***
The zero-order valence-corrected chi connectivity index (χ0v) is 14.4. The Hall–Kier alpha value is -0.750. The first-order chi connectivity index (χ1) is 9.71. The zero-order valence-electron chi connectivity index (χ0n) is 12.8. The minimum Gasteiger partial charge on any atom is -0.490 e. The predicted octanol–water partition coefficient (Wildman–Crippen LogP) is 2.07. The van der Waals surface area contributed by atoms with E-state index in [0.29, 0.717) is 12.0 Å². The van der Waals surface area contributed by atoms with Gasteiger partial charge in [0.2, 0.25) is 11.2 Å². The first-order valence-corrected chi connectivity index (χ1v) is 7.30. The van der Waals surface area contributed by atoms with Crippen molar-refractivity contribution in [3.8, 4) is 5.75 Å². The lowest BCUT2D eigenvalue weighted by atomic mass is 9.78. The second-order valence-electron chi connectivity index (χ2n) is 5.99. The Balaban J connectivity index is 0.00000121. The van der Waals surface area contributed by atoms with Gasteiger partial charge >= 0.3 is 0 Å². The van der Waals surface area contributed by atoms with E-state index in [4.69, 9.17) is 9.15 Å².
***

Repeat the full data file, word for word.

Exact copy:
The zero-order valence-corrected chi connectivity index (χ0v) is 14.4. The Hall–Kier alpha value is -0.750. The first-order chi connectivity index (χ1) is 9.71. The zero-order valence-electron chi connectivity index (χ0n) is 12.8. The minimum Gasteiger partial charge on any atom is -0.490 e. The predicted octanol–water partition coefficient (Wildman–Crippen LogP) is 2.07. The van der Waals surface area contributed by atoms with E-state index in [0.29, 0.717) is 12.0 Å². The van der Waals surface area contributed by atoms with Gasteiger partial charge in [0.2, 0.25) is 11.2 Å². The first-order valence-corrected chi connectivity index (χ1v) is 7.30. The van der Waals surface area contributed by atoms with Crippen molar-refractivity contribution in [3.8, 4) is 5.75 Å². The lowest BCUT2D eigenvalue weighted by atomic mass is 9.78. The second-order valence-electron chi connectivity index (χ2n) is 5.99. The Balaban J connectivity index is 0.00000121. The van der Waals surface area contributed by atoms with Gasteiger partial charge >= 0.3 is 0 Å². The van der Waals surface area contributed by atoms with E-state index in [4.69, 9.17) is 9.15 Å².